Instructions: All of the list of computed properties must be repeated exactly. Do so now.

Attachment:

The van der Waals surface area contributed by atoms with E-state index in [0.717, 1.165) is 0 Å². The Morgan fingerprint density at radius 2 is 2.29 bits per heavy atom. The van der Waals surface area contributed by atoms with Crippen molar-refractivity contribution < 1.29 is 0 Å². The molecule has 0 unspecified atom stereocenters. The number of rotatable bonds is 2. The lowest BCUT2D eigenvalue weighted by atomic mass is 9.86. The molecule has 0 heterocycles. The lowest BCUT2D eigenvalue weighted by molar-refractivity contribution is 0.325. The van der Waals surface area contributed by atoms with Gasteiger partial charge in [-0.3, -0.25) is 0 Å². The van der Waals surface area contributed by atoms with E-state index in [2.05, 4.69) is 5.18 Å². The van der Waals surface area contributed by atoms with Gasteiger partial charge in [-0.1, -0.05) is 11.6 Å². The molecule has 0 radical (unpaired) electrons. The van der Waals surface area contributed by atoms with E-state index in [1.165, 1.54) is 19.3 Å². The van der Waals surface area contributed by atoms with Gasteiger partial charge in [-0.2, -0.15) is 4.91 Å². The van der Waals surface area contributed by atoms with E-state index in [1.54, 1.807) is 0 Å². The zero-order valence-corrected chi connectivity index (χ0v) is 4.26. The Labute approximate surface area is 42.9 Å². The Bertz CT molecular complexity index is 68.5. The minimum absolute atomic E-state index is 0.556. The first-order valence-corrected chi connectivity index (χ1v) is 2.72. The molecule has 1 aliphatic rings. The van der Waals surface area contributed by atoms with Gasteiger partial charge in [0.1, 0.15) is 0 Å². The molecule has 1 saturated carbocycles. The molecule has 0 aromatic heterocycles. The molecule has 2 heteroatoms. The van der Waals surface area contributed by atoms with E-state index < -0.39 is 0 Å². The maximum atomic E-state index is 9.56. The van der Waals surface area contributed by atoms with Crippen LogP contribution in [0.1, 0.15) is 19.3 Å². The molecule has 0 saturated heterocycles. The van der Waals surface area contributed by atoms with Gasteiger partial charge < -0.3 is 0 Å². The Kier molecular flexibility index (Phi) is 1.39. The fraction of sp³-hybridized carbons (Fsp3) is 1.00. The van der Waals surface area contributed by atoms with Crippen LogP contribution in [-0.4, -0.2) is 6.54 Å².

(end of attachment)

The van der Waals surface area contributed by atoms with E-state index in [0.717, 1.165) is 0 Å². The Morgan fingerprint density at radius 2 is 2.29 bits per heavy atom. The van der Waals surface area contributed by atoms with Crippen molar-refractivity contribution < 1.29 is 0 Å². The molecule has 0 unspecified atom stereocenters. The number of rotatable bonds is 2. The lowest BCUT2D eigenvalue weighted by atomic mass is 9.86. The molecule has 0 heterocycles. The lowest BCUT2D eigenvalue weighted by molar-refractivity contribution is 0.325. The van der Waals surface area contributed by atoms with Gasteiger partial charge in [-0.3, -0.25) is 0 Å². The van der Waals surface area contributed by atoms with E-state index in [2.05, 4.69) is 5.18 Å². The van der Waals surface area contributed by atoms with Gasteiger partial charge in [-0.1, -0.05) is 11.6 Å². The molecule has 0 radical (unpaired) electrons. The van der Waals surface area contributed by atoms with E-state index in [1.165, 1.54) is 19.3 Å². The van der Waals surface area contributed by atoms with Gasteiger partial charge in [-0.2, -0.15) is 4.91 Å². The van der Waals surface area contributed by atoms with E-state index in [1.54, 1.807) is 0 Å². The zero-order valence-corrected chi connectivity index (χ0v) is 4.26. The Labute approximate surface area is 42.9 Å². The Bertz CT molecular complexity index is 68.5. The minimum absolute atomic E-state index is 0.556. The first-order valence-corrected chi connectivity index (χ1v) is 2.72. The molecule has 1 aliphatic rings. The van der Waals surface area contributed by atoms with Gasteiger partial charge in [0.1, 0.15) is 0 Å². The molecule has 1 saturated carbocycles. The molecule has 0 aromatic heterocycles. The molecule has 2 heteroatoms. The van der Waals surface area contributed by atoms with E-state index < -0.39 is 0 Å². The maximum atomic E-state index is 9.56. The van der Waals surface area contributed by atoms with Crippen LogP contribution in [0.1, 0.15) is 19.3 Å². The molecule has 0 saturated heterocycles. The van der Waals surface area contributed by atoms with Gasteiger partial charge < -0.3 is 0 Å². The Kier molecular flexibility index (Phi) is 1.39. The fraction of sp³-hybridized carbons (Fsp3) is 1.00. The van der Waals surface area contributed by atoms with Crippen LogP contribution in [-0.4, -0.2) is 6.54 Å².